Following today's report from the Office of National Statistics (ONS) that almost six million cases of fraud and cyber crime were committed last year in England and Wales, various industry professionals have offered their thoughts.
David Emm, Principal Security Researcher at Kaspersky Lab:
“As with markets generally, investment tends to flow into areas where it will be most productive, and crime is no different. With so much financial activity moving online, criminals have capitalised on this by moving their activity into the cyber world.
“The lines are sometimes blurred – some scams include both online and real-world activity, such as scam telephone calls to trick the caller into giving criminals remote access to their computer. Therefore, we all need to be aware of the cyber-security threats being carried out around us, with more attempts than ever to steal money, personal information or to extort money by holding our data captive. It is vital that people use a reliable Internet security solution on all connected devices, apply security updates as soon as they become available, download software only from trusted sources (such as official app stores and vendors) and be cautious about e-mail and other messages that include attachments and links – even if they appear to come from friends.
"Using strong passwords, applying caution when using public Wi-Fi networks, not revealing too much information about ourselves online and regularly backing up personal data should be as intrinsic as locking the doors of your house and keeping valuables out of sight.”
Stephen Love, Security Practice Lead – EMEA at Insight:
“The latest figures from the Office of National Statistics crime report have revealed that in the past year one-tenth of people in England and Wales have been a victim of cyber crime. Unfortunately, this does not come as a surprise. It does, however, highlight the need for greater awareness around how to defend against cyber crime. For businesses, it is imperative that they put an emphasis on cyber-security due to the inevitability of malicious hacks. To address this issue, we need to increase understanding and collaboration between organisations to make it easier for them to protect their business from the threat of online attacks.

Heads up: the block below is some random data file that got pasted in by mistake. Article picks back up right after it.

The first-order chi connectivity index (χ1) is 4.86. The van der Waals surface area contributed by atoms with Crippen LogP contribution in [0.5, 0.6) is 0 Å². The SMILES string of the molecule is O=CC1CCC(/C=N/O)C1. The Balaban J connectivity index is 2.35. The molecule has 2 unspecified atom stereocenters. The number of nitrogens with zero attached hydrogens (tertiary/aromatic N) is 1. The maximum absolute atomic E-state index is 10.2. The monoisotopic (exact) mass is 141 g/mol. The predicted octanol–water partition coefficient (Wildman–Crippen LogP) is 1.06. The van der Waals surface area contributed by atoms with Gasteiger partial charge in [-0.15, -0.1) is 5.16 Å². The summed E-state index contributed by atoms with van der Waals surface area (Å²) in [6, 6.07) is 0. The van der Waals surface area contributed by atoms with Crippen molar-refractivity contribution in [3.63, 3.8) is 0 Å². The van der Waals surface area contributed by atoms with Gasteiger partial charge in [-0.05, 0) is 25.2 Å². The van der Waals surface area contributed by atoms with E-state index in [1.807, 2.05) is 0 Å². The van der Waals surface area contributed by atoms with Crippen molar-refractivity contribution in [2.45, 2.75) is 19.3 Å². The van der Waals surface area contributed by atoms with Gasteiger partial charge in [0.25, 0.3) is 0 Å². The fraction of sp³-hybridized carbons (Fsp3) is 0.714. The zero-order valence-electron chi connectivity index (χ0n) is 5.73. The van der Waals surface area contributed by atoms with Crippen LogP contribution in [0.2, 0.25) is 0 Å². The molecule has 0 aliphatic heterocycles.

“It is important to highlight that internal activity and human error, such as opening SPAM emails or using non-secure devices, is often the reason behind cyber-attacks. Emphasising the value of data to employees is key, as sensitive details can be accessed and bought on the dark web long after a cyber-attack occurs.
“Ultimately, with cyber-attacks becoming more frequent, organisations must view them as a major crime and implement the necessary steps to defend against it.”
John Lord, managing director at GBG:
“It is clear that the fraud problem can no longer be ignored. Unfortunately, in this age whereby our personal data is so easily accessible through social media sites, for example, it’s no longer a question of ‘if’ that personal information gets compromised, it’s when. It’s important that we all realise we have a responsibility in stopping the fraudsters in their tracks.
"For the individual, it’s about knowing how valuable your personal information is and taking the right measures to protect it. For businesses and governments, data transparency can be used incredibly effectively as a way of battling fraud. When data is shared freely between the public and private sectors, across geographical and political boundaries and amongst international bodies, a more accurate picture of global fraud patterns can be established.
"Those with malicious intent are not static individuals - they move around - and unless free-flowing access to real-time information is possible across multiple countries, their criminal history cannot be effectively tracked and they're free to commit fraud again. Using accurate data to connect the dots, predict algorithms and identify behaviour patterns are all crucial to building out an intelligent view of fraud.”
Aaron P. Simpson, Partner, Hunton & Williams:
“Although this is the first year that cyber crime and online misuse statistics have been recorded by the ONS, it is particularly troubling to see that the total number of cases are similar to that of all other types of crime combined. This mirrors what we’re seeing in the corporate world, where the systems of businesses large and small are being targeted by hackers, hacktivists and nation states in search of information about consumers, employees and trade secrets. The motives of these threat actors are many and include financial gain and operational disruption. For businesses, the repercussions are huge, by way of brand damage but also as a result of the parade of horribles that can ensue from a legal perspective in the wake of a cyber-attack.
"Figures such as these highlight the worrying ubiquity of online crime. The time is now for businesses to ensure they have taken the steps necessary to be prepared to address and respond to a cyber-attack.”
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